and three essential fatty acids (being omega 3, 6 and 9).The quality of the food is important to maintain optimum
immune function.
     Our foods are depleted in minerals due to the age of Australian soils and the present farming practice of only fertilising
the soils with Nitrogen, Phosphorous, and Potassium (NPK). As a result we all need to supplement our diets daily if we
are not eating produce that was grown on supplemented soil.Organic food is, however, slightly higher in trace minerals.
     A natural, wholesome diet for our pets should include a diet rich in minerals, antioxidants and raw fresh enzyme materials.
It should be free from preservatives, additives, colourants, herbicides and pesticides. Dogs and cats fed a natural and
balanced diet are often healthier than those fed cooked and processed supermarket, preserved and coloured foods.
     A good book to understand the concepts of feeding raw foods is Give Your Dog a Bone by Dr Ian Billinghurst. “I began to
realise,” writes Dr Billinghurst, “that most of the disease problems we vets see are caused by only one thing – poor nutrition.”
     Diet advice sheets are also available from your holistic vet.

If lifestyle necessitates buying prepared foods, choose those high in minerals, good quality meat protein (not textured vegetable protein, hydrolysed protein, or soya) and vegetables, without chemical additives and colourants.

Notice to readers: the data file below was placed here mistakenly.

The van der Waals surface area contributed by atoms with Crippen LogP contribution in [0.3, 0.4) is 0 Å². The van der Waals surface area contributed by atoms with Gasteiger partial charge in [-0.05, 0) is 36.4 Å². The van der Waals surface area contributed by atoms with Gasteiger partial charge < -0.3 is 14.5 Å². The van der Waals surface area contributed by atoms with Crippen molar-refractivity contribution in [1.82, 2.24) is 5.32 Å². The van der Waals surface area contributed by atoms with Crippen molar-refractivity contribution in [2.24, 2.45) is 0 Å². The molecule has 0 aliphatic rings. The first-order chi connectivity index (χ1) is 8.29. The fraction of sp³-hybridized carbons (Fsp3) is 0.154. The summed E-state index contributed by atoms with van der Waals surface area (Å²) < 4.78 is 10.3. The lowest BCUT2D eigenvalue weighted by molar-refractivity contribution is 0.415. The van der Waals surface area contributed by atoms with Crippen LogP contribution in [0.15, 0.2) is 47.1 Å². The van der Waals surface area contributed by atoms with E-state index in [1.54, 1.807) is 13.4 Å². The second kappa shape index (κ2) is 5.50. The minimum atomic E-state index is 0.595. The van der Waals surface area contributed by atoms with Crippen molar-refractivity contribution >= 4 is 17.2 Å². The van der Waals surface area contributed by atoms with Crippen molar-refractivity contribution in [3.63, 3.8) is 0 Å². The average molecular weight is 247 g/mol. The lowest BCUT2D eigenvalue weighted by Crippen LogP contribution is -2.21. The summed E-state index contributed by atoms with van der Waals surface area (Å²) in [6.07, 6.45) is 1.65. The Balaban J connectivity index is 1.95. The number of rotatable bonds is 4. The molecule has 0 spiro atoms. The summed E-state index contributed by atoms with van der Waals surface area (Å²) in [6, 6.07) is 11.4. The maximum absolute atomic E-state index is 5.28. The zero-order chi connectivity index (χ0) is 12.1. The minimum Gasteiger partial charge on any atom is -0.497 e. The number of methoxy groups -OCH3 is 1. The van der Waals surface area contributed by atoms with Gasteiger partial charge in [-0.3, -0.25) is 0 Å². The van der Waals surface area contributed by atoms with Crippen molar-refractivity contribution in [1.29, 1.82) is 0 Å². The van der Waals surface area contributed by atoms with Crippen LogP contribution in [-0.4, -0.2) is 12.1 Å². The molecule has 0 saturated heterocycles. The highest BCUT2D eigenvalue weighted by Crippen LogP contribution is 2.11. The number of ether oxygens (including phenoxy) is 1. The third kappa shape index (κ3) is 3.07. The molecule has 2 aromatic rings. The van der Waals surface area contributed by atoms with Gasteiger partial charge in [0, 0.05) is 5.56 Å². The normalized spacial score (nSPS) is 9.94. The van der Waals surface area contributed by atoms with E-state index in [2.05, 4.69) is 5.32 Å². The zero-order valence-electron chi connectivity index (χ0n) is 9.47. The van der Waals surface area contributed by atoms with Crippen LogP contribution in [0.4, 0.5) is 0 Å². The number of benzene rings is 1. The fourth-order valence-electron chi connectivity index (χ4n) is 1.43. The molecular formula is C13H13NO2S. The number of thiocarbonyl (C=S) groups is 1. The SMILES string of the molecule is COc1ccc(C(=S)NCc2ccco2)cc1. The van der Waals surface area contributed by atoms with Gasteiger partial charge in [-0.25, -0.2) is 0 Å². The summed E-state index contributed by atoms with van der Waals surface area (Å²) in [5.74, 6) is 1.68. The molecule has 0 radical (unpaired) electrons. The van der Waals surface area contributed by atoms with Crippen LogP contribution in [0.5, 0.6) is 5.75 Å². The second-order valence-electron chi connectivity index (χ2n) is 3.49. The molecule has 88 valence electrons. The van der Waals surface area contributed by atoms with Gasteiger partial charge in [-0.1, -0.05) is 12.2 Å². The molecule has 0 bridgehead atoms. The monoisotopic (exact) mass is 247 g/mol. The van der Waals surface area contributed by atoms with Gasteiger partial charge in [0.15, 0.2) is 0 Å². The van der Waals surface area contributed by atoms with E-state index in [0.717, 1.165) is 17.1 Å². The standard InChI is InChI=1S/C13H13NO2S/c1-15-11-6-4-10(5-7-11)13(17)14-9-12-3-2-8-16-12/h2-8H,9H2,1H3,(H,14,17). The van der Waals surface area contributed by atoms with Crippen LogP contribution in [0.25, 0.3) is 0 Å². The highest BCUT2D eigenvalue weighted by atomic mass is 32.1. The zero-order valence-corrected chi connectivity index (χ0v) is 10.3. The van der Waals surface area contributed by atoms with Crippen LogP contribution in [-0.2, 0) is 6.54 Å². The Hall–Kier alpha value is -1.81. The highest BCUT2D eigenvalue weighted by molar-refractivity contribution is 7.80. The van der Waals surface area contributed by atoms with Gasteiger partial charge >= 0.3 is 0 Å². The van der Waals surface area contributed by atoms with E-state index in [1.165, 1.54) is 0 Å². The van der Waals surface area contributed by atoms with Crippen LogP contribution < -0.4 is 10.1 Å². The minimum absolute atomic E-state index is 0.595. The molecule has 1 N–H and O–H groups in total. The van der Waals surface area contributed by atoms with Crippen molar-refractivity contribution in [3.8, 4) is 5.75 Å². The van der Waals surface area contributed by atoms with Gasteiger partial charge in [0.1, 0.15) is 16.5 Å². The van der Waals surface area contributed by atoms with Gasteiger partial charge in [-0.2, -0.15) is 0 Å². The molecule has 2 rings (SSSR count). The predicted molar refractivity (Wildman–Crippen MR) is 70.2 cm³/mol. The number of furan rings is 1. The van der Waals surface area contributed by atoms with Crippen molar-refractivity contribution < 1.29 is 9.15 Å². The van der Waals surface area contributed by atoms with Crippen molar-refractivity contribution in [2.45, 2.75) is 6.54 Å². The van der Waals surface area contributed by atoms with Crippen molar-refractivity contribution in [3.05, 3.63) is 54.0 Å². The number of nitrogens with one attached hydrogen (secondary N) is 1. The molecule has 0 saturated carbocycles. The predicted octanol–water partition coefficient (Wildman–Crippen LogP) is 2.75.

Acupuncture has been found to reduce the size of tumours through stimulating the ‘controlling’ organ. For example, if there is a stomach tumour the liver meridian end point can be stimulated to help control the stomach. The good
news is that many cases of cancer have regressed or gone into remission with holistic therapies. We can’t always get
complete remission, but it helps to get in early and to treat pets with multiple nutritional therapies. Those patients often have a better prognosis (probable outcome) and better palliation.

     Many of my clients – in fact most of them – want to and/or do use herbal and nutritional support themselves, or refer family
members to see us, once they see the results achieved with their dogs.
I encourage them to find a nutritional integrative doctor. We have a list of these doctors at our clinic.

     Educational tools to share with general practitioners include referring to the text book: Natural Compounds in Cancer Therapy, which is an excellent textbook for researching the nutritional and herbal medicine associated with cancer therapy. It cites over three dozen carefully selected natural compounds. It is available from http://www.ompress.com.

Note: If your pet has cancer:

 always seek professional veterinary
advice first, then you may wish to consider the following:
• Avoid toxins & harmful chemicals: do not use lawn herbicides
• Feed some raw pulped veggies daily
• Supplement with an antioxidant in tablet form
• Give your pet colloidal minerals
• Supplement with Japanese and Chinese mushrooms
• Give your pet Omega 3 oil
• Include shark cartilage in your pet’s diet
• Give your pet Essiac and appropriate Chinese herbal formulae
• Offer food rich in Vitamin B17
• Ask your vet about high doses of vitamin C intravenously

Advertisements

4 thoughts on “Holistic Veterinary Therapy

  1. I like what you are doing and giving Elaine…. keep in growing. I suspect also that apart from its helpful content, it will prove far more effective than a business card in this digital era. Blessings of love, Ross

Leave a Reply

Fill in your details below or click an icon to log in:

WordPress.com Logo

You are commenting using your WordPress.com account. Log Out / Change )

Twitter picture

You are commenting using your Twitter account. Log Out / Change )

Facebook photo

You are commenting using your Facebook account. Log Out / Change )

Google+ photo

You are commenting using your Google+ account. Log Out / Change )

Connecting to %s